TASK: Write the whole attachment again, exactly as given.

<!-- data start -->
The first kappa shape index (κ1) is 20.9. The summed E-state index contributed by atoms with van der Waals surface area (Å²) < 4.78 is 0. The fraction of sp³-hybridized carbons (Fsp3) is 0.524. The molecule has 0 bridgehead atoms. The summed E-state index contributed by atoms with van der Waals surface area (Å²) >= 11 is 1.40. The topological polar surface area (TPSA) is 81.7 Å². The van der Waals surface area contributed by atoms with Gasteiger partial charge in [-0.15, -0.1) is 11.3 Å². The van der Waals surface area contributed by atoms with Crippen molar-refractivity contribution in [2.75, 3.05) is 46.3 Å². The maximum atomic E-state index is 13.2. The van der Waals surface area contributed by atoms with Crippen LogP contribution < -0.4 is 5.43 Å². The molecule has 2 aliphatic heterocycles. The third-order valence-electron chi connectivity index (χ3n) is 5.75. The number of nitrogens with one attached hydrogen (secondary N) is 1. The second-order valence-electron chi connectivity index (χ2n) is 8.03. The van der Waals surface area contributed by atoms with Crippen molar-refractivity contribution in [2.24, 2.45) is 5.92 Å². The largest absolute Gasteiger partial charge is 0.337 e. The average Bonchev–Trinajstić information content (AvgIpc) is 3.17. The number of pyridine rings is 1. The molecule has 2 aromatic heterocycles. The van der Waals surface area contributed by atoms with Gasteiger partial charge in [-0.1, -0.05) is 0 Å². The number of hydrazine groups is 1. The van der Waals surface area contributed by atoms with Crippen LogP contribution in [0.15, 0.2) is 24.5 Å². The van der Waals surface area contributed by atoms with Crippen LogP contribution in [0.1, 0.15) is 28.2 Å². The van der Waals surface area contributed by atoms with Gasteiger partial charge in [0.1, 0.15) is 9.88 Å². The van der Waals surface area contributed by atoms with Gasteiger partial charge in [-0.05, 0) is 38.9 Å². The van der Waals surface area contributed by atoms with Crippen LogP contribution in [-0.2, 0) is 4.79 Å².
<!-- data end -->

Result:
The first kappa shape index (κ1) is 20.9. The summed E-state index contributed by atoms with van der Waals surface area (Å²) < 4.78 is 0. The fraction of sp³-hybridized carbons (Fsp3) is 0.524. The molecule has 0 bridgehead atoms. The summed E-state index contributed by atoms with van der Waals surface area (Å²) >= 11 is 1.40. The topological polar surface area (TPSA) is 81.7 Å². The van der Waals surface area contributed by atoms with Gasteiger partial charge in [-0.15, -0.1) is 11.3 Å². The van der Waals surface area contributed by atoms with Crippen molar-refractivity contribution in [2.75, 3.05) is 46.3 Å². The maximum atomic E-state index is 13.2. The van der Waals surface area contributed by atoms with Crippen LogP contribution < -0.4 is 5.43 Å². The molecule has 2 aliphatic heterocycles. The third-order valence-electron chi connectivity index (χ3n) is 5.75. The number of nitrogens with one attached hydrogen (secondary N) is 1. The second-order valence-electron chi connectivity index (χ2n) is 8.03. The van der Waals surface area contributed by atoms with Crippen molar-refractivity contribution in [2.24, 2.45) is 5.92 Å². The largest absolute Gasteiger partial charge is 0.337 e. The average Bonchev–Trinajstić information content (AvgIpc) is 3.17. The number of pyridine rings is 1. The molecule has 2 aromatic heterocycles. The van der Waals surface area contributed by atoms with Gasteiger partial charge in [-0.1, -0.05) is 0 Å². The number of hydrazine groups is 1. The van der Waals surface area contributed by atoms with Crippen LogP contribution in [0.15, 0.2) is 24.5 Å². The van der Waals surface area contributed by atoms with Crippen LogP contribution in [0.1, 0.15) is 28.2 Å². The van der Waals surface area contributed by atoms with Gasteiger partial charge in [0.1, 0.15) is 9.88 Å². The van der Waals surface area contributed by atoms with Gasteiger partial charge in [-0.05, 0) is 38.9 Å². The van der Waals surface area contributed by atoms with Crippen LogP contribution in [-0.2, 0) is 4.79 Å².